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Is this a game-changing technology for dentistry?

Colleagues,

A press release that came across my desk today particularly caught my attention. It relates to Straumann acquiring an interest in a company called Dental Monitoring. I share this with you as I believe it could be of interest to all in the oral health care sector. My sensitivity to the profound implications of rapid technological change for healthcare in general and oral health care in particular has been heightened through my recent involvement with a CDA Task Force on the Future of the Profession. I will tell you more about that a little later, but first, I invite you to scan through a couple of paragraphs from the press release, just below.

John

 

From the press release…

“Dental Monitoring has developed and successfully commercialized a system that enables dentists to monitor the progress of orthodontic/dental treatments without the patient having to visit the practice. Using a smart phone and a dedicated app, the patient takes pictures of his/her teeth, which are uploaded into DM’s system. Artificial intelligence is used to compare the images with previous data and can detect even minor changes. The system then notifies the dentist, allowing for timely intervention and efficient treatment adjustments.

In addition to avoiding unnecessary check-up visits, the system can also accelerate orthodontic treatments by identifying the point at which the patient is ready to progress to the next corrective step. It also checks for any relapse during the post-treatment retention phase. Other advantages include time savings for the dentist, enhanced standard of care, as well as convenience and peace of mind for the patient (see video clip on www.dental-monitoring.com).

The system is already sold in several markets and has been developed further to monitor oral hygiene, detecting decay, fracture, restoration defects, gum recession, inflammation, infections and other conditions. Additional applications, for instance in combination with intra oral scanners in the practice or for monitoring dental implants are possible. Artificial intelligence technology, could therefore support the full spectrum of Straumann’s activities including corrective, preventative, restorative and replacement dentistry.”

 

When you read this text, what thoughts come to mind? I would love to hear your perspective. John

 

Useful Links

You can read the full Straumann press release here.

If you are really curious about the potential (rather fantastic according to some) implications of artificial intelligence and machine learning on the professions in future, I highly recommend watching this YouTube video featuring Richard and Daniel Susskind talking about the future of the professions.

5 comments

  1. Peter Stevenson-Moore

    If similar technology were to apply to medicine, could we eliminate waiting times in doctor’s offices, and might we discover that we actually have a sufficiency of qualified physicians rather than the presumed deficiency?

  2. Vasant Ramlaggan

    Seems like a great idea!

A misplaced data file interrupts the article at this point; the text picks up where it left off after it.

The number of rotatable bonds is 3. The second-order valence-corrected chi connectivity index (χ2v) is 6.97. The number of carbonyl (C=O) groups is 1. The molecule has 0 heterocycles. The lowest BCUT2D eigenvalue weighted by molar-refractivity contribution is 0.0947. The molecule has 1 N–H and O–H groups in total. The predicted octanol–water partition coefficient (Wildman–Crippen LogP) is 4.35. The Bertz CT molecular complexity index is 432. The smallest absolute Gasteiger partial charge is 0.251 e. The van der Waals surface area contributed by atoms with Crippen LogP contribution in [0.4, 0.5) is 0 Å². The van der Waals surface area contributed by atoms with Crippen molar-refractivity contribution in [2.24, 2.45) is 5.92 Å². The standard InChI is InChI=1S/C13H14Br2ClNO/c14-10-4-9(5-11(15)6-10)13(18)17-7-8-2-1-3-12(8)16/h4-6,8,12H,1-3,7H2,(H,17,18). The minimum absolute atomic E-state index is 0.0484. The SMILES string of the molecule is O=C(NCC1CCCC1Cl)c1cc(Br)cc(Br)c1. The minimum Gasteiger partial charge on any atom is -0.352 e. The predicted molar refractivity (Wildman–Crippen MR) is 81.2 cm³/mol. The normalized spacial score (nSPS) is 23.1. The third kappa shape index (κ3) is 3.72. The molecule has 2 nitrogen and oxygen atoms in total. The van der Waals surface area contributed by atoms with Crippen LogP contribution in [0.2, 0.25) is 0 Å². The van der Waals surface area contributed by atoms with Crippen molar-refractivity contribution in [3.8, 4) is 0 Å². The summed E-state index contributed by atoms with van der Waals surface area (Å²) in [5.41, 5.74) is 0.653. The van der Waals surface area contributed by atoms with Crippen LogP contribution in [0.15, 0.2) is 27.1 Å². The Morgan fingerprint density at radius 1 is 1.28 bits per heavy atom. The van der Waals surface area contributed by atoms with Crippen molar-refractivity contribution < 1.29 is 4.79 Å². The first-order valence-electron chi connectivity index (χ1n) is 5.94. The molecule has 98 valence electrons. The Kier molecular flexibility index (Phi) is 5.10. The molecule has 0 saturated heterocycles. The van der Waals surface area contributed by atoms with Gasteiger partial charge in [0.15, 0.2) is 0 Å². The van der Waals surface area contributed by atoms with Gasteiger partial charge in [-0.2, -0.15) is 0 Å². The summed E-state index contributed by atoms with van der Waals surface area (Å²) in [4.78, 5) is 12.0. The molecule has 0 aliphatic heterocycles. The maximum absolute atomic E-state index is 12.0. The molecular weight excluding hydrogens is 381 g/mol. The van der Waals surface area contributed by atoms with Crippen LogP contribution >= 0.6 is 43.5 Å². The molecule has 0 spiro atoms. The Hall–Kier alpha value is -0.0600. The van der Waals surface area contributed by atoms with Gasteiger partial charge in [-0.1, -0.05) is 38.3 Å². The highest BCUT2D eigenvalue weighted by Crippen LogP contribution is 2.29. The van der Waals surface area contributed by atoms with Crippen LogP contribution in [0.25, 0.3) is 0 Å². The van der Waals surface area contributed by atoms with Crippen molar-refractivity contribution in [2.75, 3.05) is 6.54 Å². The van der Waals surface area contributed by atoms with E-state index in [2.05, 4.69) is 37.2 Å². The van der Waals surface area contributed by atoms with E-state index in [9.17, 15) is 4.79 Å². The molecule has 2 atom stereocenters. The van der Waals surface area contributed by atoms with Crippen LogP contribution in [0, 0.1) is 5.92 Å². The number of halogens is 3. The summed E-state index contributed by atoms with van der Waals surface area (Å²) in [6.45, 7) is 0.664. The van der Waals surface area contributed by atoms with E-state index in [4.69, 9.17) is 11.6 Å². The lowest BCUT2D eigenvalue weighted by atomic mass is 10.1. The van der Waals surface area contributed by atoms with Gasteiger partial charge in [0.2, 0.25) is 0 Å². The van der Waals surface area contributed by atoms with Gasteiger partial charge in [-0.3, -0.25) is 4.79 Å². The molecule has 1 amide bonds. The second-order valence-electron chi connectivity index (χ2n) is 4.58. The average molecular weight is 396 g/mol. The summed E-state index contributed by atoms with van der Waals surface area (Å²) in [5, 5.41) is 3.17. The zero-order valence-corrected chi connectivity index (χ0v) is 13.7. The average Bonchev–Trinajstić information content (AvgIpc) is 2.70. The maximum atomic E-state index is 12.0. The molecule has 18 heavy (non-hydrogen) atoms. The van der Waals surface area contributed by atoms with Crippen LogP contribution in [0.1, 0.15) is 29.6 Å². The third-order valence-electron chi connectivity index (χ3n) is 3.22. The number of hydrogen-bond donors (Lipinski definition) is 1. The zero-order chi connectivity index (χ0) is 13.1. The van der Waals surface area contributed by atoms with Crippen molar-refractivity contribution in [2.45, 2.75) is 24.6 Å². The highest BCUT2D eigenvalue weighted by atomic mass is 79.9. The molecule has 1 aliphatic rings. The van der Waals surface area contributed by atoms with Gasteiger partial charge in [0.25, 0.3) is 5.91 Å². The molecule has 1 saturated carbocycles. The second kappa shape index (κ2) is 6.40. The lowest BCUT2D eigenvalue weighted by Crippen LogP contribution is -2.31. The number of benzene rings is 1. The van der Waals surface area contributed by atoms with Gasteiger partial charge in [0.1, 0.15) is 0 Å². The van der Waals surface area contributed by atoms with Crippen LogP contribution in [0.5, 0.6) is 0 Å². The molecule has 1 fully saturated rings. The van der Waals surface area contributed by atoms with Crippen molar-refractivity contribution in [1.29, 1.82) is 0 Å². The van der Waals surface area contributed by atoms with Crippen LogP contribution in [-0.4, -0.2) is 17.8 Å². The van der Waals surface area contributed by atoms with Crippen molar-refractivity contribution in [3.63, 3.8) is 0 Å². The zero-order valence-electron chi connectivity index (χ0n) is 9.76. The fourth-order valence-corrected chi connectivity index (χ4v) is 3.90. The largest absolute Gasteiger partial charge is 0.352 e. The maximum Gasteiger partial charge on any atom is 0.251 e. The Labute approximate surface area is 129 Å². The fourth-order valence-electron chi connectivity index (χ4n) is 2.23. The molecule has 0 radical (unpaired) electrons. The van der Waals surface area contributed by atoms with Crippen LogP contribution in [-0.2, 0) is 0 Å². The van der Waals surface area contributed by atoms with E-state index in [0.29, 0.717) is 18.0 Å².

On one side, we will need less in-office visits. On the other side, we’ll have to do more IT stuff. I’d love to see how this develops as I have numerous patients who travel a lot. This could make it easier to do treatment on them.

  3. I’ve been using DM for a while now and it is a useful adjunct to an orthodontic practice, especially when treating young people away at university or patients who leave for several months on work junkets or sabbaticals. It is limited in scope, however. Photographs simply do not give the dimensional sense to evaluate orthodontic progress properly. The best they can do is tell you if aligners are tracking, give you an overall sense of where the patient is at, and maybe in specific cases progress of very specific movements. When the day comes that we can give the patient a personal intra-oral scanner to generate 3D renderings, then we’ll really have something groundbreaking.
    Oh, and Peter, that would require that the physician’s staff actually valued and respected patients’ time.

  4. I can see the value in this technology being used to monitor orthodontic treatment progression. Using it for most other dental applications, however, scares me. There is more to diagnosis than what a scan can show us and I feel that many patients would avoid dental visits if the scan did not show anything they felt was significant. Also, I can only imagine the chaos that could result from dental benefit providers declining coverage for treatments that did not show anything on the scan but were deemed necessary by diagnosis by an actual dentist!

  5. Every day we receive pictures from our patients asking for an opinion on their current problem.
    We used to advise patients that it is inappropriate for us to make diagnosis over the phone.
    This seems to be rapidly changing?
    A mentor of mine once taught me that diagnosis is a very personal communication between Dr and Patient.
    It is a process that involves many cognitive stages and all our senses, especially hearing, seeing, touch and smell.
    I think that the rush to embrace AI could easily corrupt and dilute the diagnostic process.
    In this case artificial intelligence may not be a synonym for higher intelligence. Be careful for what you wish for!

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